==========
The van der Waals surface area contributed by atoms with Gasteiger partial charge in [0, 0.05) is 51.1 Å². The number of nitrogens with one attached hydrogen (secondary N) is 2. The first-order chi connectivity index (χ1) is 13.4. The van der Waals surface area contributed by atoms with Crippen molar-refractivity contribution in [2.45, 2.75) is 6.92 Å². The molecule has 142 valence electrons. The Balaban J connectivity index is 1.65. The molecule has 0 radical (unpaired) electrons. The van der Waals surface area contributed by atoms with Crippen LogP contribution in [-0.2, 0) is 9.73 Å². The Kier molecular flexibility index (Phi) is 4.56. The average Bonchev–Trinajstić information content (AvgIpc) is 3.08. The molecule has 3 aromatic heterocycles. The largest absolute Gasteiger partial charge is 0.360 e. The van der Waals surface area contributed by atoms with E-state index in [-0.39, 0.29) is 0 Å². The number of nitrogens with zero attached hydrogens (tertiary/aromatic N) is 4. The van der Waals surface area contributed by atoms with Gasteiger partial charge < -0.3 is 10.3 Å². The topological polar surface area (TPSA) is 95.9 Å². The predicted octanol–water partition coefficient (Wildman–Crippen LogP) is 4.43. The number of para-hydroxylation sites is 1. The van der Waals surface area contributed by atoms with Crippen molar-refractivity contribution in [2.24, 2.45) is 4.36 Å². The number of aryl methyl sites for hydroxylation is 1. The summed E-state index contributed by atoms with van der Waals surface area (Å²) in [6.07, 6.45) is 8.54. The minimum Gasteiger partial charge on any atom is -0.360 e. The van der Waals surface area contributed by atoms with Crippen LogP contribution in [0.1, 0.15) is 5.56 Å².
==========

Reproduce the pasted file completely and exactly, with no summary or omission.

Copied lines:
The van der Waals surface area contributed by atoms with Gasteiger partial charge in [0, 0.05) is 51.1 Å². The number of nitrogens with one attached hydrogen (secondary N) is 2. The first-order chi connectivity index (χ1) is 13.4. The van der Waals surface area contributed by atoms with Crippen molar-refractivity contribution in [2.45, 2.75) is 6.92 Å². The molecule has 142 valence electrons. The Balaban J connectivity index is 1.65. The molecule has 0 radical (unpaired) electrons. The van der Waals surface area contributed by atoms with Crippen LogP contribution in [-0.2, 0) is 9.73 Å². The Kier molecular flexibility index (Phi) is 4.56. The average Bonchev–Trinajstić information content (AvgIpc) is 3.08. The molecule has 3 aromatic heterocycles. The largest absolute Gasteiger partial charge is 0.360 e. The van der Waals surface area contributed by atoms with E-state index in [-0.39, 0.29) is 0 Å². The number of nitrogens with zero attached hydrogens (tertiary/aromatic N) is 4. The van der Waals surface area contributed by atoms with Gasteiger partial charge < -0.3 is 10.3 Å². The topological polar surface area (TPSA) is 95.9 Å². The predicted octanol–water partition coefficient (Wildman–Crippen LogP) is 4.43. The number of para-hydroxylation sites is 1. The van der Waals surface area contributed by atoms with Crippen molar-refractivity contribution in [2.24, 2.45) is 4.36 Å². The number of aryl methyl sites for hydroxylation is 1. The summed E-state index contributed by atoms with van der Waals surface area (Å²) in [6.07, 6.45) is 8.54. The minimum Gasteiger partial charge on any atom is -0.360 e. The van der Waals surface area contributed by atoms with Crippen LogP contribution in [0.1, 0.15) is 5.56 Å².